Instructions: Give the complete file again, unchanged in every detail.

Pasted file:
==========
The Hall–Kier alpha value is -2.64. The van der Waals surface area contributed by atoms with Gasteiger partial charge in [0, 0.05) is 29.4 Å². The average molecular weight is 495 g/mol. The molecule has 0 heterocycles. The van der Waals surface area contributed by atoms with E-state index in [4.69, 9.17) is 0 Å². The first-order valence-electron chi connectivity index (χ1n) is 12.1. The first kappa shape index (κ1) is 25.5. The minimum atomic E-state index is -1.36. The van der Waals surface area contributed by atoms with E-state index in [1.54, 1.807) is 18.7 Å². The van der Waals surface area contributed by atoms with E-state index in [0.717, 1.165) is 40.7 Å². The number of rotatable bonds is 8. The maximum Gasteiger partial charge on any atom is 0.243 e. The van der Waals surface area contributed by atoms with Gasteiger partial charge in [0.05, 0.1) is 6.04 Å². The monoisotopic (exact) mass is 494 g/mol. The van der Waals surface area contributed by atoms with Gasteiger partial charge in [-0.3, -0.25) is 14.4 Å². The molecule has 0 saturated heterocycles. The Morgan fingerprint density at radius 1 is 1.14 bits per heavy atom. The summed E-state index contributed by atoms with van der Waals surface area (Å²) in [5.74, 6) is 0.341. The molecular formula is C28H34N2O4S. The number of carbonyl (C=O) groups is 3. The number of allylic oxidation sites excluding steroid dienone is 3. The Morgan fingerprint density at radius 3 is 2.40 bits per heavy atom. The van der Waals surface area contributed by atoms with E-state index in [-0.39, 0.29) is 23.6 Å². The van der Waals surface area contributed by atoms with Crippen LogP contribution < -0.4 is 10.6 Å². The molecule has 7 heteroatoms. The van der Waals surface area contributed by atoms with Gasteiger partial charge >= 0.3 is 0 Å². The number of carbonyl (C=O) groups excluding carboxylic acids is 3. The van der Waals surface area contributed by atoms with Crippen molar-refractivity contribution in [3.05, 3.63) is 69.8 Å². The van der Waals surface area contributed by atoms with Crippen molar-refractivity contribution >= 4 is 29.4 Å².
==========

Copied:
The Hall–Kier alpha value is -2.64. The van der Waals surface area contributed by atoms with Gasteiger partial charge in [0, 0.05) is 29.4 Å². The average molecular weight is 495 g/mol. The molecule has 0 heterocycles. The van der Waals surface area contributed by atoms with E-state index in [4.69, 9.17) is 0 Å². The first-order valence-electron chi connectivity index (χ1n) is 12.1. The first kappa shape index (κ1) is 25.5. The minimum atomic E-state index is -1.36. The van der Waals surface area contributed by atoms with E-state index in [1.54, 1.807) is 18.7 Å². The van der Waals surface area contributed by atoms with E-state index in [0.717, 1.165) is 40.7 Å². The number of rotatable bonds is 8. The maximum Gasteiger partial charge on any atom is 0.243 e. The van der Waals surface area contributed by atoms with Gasteiger partial charge in [0.05, 0.1) is 6.04 Å². The monoisotopic (exact) mass is 494 g/mol. The van der Waals surface area contributed by atoms with Gasteiger partial charge in [-0.3, -0.25) is 14.4 Å². The molecule has 0 saturated heterocycles. The Morgan fingerprint density at radius 1 is 1.14 bits per heavy atom. The summed E-state index contributed by atoms with van der Waals surface area (Å²) in [5.74, 6) is 0.341. The molecular formula is C28H34N2O4S. The number of carbonyl (C=O) groups is 3. The number of allylic oxidation sites excluding steroid dienone is 3. The Morgan fingerprint density at radius 3 is 2.40 bits per heavy atom. The van der Waals surface area contributed by atoms with E-state index in [-0.39, 0.29) is 23.6 Å². The van der Waals surface area contributed by atoms with Crippen LogP contribution < -0.4 is 10.6 Å². The molecule has 7 heteroatoms. The van der Waals surface area contributed by atoms with Gasteiger partial charge >= 0.3 is 0 Å². The number of carbonyl (C=O) groups excluding carboxylic acids is 3. The van der Waals surface area contributed by atoms with Crippen molar-refractivity contribution in [3.05, 3.63) is 69.8 Å². The van der Waals surface area contributed by atoms with Crippen molar-refractivity contribution >= 4 is 29.4 Å².